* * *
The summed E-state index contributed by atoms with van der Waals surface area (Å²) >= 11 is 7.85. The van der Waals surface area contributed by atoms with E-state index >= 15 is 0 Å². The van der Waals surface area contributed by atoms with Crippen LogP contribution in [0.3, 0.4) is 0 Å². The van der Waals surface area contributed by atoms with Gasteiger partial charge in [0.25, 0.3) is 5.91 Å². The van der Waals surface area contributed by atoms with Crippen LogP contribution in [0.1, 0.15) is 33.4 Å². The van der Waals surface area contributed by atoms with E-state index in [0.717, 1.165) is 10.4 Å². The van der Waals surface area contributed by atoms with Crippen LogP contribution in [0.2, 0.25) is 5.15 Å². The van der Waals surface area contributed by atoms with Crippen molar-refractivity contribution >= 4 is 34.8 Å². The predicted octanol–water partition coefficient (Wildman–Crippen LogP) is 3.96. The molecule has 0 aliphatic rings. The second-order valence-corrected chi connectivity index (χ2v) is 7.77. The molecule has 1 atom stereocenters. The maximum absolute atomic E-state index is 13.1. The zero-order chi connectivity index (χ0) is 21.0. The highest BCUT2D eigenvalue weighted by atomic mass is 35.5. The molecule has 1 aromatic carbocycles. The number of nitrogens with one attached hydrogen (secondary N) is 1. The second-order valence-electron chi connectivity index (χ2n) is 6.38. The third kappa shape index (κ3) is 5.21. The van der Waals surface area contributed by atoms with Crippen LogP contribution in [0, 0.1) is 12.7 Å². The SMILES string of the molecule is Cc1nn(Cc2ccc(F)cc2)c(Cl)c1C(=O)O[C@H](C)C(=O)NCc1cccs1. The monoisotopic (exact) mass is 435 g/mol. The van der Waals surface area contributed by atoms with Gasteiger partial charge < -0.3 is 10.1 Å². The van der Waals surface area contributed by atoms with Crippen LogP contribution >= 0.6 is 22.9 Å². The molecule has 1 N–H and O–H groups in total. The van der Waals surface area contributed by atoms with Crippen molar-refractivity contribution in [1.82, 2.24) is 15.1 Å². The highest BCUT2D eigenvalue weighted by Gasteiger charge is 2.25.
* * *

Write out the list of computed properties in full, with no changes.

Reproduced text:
The summed E-state index contributed by atoms with van der Waals surface area (Å²) >= 11 is 7.85. The van der Waals surface area contributed by atoms with E-state index >= 15 is 0 Å². The van der Waals surface area contributed by atoms with Crippen LogP contribution in [0.3, 0.4) is 0 Å². The van der Waals surface area contributed by atoms with Gasteiger partial charge in [0.25, 0.3) is 5.91 Å². The van der Waals surface area contributed by atoms with Crippen LogP contribution in [0.1, 0.15) is 33.4 Å². The van der Waals surface area contributed by atoms with E-state index in [0.717, 1.165) is 10.4 Å². The van der Waals surface area contributed by atoms with Crippen LogP contribution in [0.2, 0.25) is 5.15 Å². The van der Waals surface area contributed by atoms with Crippen molar-refractivity contribution >= 4 is 34.8 Å². The predicted octanol–water partition coefficient (Wildman–Crippen LogP) is 3.96. The molecule has 0 aliphatic rings. The second-order valence-corrected chi connectivity index (χ2v) is 7.77. The molecule has 1 atom stereocenters. The maximum absolute atomic E-state index is 13.1. The zero-order chi connectivity index (χ0) is 21.0. The highest BCUT2D eigenvalue weighted by atomic mass is 35.5. The molecule has 1 aromatic carbocycles. The number of nitrogens with one attached hydrogen (secondary N) is 1. The second-order valence-electron chi connectivity index (χ2n) is 6.38. The third kappa shape index (κ3) is 5.21. The van der Waals surface area contributed by atoms with Crippen LogP contribution in [0, 0.1) is 12.7 Å². The SMILES string of the molecule is Cc1nn(Cc2ccc(F)cc2)c(Cl)c1C(=O)O[C@H](C)C(=O)NCc1cccs1. The monoisotopic (exact) mass is 435 g/mol. The van der Waals surface area contributed by atoms with Gasteiger partial charge < -0.3 is 10.1 Å². The van der Waals surface area contributed by atoms with Crippen LogP contribution >= 0.6 is 22.9 Å². The molecule has 1 N–H and O–H groups in total. The van der Waals surface area contributed by atoms with Crippen molar-refractivity contribution in [1.82, 2.24) is 15.1 Å². The highest BCUT2D eigenvalue weighted by Gasteiger charge is 2.25.